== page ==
Background & Aims: In patients with hepatitis C virus (HCV)-related advanced cirrhosis, the effects of sustained virological response (SVR) by direct antiviral agents (DAAs) on decompensation and liver deaths are less clearcut, since up to 30% of patients do not improve, and no predictors of outcome have been identified. We used 13C-aminopyrine breath test (ABT) to assess whether its changes can predict liver-related outcomes after DAA treatment in patients with HCV cirrhosis. Methods: Fifty consecutive patients with HCV cirrhosis were enrolled. Patients were included if they had Child A cirrhosis at risk for decompensation – defined as Child A6 (N = 22, 44%) or previous decompensation (N = 7, 14%) – or Child B cirrhosis (N = 21, 42%) eligible for DAA-based antiviral therapy. ABT was performed at baseline and 12 weeks after the end of antiviral therapy. Patients received sofosbuvir-based regimens. Results: Aminopyrine breath test was available for all 50 patients at baseline. The 120’ cumulative dose was directly associated at regression analysis only with albumin levels (P =.001). ABT was available at follow-up week 12 for 41 patients (FUW12), all with SVR, and followed for a median of 25.2 months (range 12.2-32.1 months). Lower Ʌ ABT – defined as changes of 120’ cumulative dose from FUW12 to baseline – (HR 0.97, 95% CI 0.94-0.99; P =.02) and FUW12 hepatic encephalopathy (HR 19.0, 95% CI 1.16-310.3; P =.03) were the only independent predictors of liver events/death at multivariate Cox regression analysis. The AUC of Ʌ ABT was good (0.87, 95% CI 0.75-0.97), with a delta ≥0% well discriminating patients at lower vs patients at higher risk of liver-related events/death (P <.001). Conclusions: In patients with advanced HCV cirrhosis who achieve SVR with DAA, Ʌ ABT assists in assessing the residual likelihood of liver-related events and deaths after viral cure.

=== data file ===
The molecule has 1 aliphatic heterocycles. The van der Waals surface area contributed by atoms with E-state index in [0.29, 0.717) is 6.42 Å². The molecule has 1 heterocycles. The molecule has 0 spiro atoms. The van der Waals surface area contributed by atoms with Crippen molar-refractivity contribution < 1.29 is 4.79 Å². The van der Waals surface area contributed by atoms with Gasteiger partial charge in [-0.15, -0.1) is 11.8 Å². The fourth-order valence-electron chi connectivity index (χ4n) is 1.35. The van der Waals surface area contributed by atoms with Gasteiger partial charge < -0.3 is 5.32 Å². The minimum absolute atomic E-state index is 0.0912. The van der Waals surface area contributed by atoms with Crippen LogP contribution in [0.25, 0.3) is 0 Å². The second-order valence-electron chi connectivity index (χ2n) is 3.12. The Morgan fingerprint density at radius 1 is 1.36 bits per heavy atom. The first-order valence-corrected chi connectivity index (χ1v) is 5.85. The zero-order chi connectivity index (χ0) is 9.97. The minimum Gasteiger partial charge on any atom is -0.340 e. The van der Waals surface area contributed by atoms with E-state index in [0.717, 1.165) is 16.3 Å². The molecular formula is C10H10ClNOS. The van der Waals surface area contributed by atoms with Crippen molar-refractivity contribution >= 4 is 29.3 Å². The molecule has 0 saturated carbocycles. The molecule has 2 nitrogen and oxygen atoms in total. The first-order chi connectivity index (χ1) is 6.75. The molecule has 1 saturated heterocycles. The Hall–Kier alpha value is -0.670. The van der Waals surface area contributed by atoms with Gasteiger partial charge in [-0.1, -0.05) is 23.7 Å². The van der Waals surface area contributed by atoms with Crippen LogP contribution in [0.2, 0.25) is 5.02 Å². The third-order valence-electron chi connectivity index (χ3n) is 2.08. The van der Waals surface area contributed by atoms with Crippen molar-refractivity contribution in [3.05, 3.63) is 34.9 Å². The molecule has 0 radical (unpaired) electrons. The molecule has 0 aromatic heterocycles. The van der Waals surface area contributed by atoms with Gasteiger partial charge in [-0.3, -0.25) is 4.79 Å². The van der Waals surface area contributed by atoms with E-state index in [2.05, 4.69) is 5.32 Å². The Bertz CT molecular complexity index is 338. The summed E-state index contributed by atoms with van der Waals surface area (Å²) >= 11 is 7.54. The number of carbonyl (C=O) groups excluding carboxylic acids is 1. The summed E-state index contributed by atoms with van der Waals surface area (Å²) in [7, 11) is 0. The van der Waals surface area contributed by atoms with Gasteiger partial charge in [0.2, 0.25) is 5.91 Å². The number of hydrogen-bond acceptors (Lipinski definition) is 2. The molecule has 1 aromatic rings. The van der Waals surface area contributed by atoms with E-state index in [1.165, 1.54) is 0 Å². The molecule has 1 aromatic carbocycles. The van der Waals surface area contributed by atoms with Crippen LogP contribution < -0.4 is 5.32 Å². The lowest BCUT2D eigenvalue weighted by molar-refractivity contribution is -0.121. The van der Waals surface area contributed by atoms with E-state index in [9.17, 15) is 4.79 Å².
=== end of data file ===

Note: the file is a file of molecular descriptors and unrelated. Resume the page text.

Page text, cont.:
|Number of pages||9|
|Publication status||Published - 2019|
All Science Journal Classification (ASJC) codes